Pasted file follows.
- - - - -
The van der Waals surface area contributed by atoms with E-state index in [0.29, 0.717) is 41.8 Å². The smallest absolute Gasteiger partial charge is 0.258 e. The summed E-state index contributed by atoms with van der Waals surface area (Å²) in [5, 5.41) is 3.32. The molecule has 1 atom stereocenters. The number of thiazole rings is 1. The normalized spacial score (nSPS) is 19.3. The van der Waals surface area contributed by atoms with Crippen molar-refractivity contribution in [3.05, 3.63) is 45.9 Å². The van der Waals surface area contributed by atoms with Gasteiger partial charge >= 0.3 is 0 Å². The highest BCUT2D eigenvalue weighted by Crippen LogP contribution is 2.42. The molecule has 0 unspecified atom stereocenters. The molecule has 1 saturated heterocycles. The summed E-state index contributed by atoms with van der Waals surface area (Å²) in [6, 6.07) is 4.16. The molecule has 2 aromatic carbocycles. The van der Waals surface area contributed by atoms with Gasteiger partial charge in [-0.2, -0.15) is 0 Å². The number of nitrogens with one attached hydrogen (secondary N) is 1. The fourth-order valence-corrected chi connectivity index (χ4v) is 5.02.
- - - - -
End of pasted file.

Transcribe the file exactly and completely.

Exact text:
The van der Waals surface area contributed by atoms with E-state index in [0.29, 0.717) is 41.8 Å². The smallest absolute Gasteiger partial charge is 0.258 e. The summed E-state index contributed by atoms with van der Waals surface area (Å²) in [5, 5.41) is 3.32. The molecule has 1 atom stereocenters. The number of thiazole rings is 1. The normalized spacial score (nSPS) is 19.3. The van der Waals surface area contributed by atoms with Crippen molar-refractivity contribution in [3.05, 3.63) is 45.9 Å². The van der Waals surface area contributed by atoms with Gasteiger partial charge >= 0.3 is 0 Å². The highest BCUT2D eigenvalue weighted by Crippen LogP contribution is 2.42. The molecule has 0 unspecified atom stereocenters. The molecule has 1 saturated heterocycles. The summed E-state index contributed by atoms with van der Waals surface area (Å²) in [6, 6.07) is 4.16. The molecule has 2 aromatic carbocycles. The van der Waals surface area contributed by atoms with Gasteiger partial charge in [-0.2, -0.15) is 0 Å². The number of nitrogens with one attached hydrogen (secondary N) is 1. The fourth-order valence-corrected chi connectivity index (χ4v) is 5.02.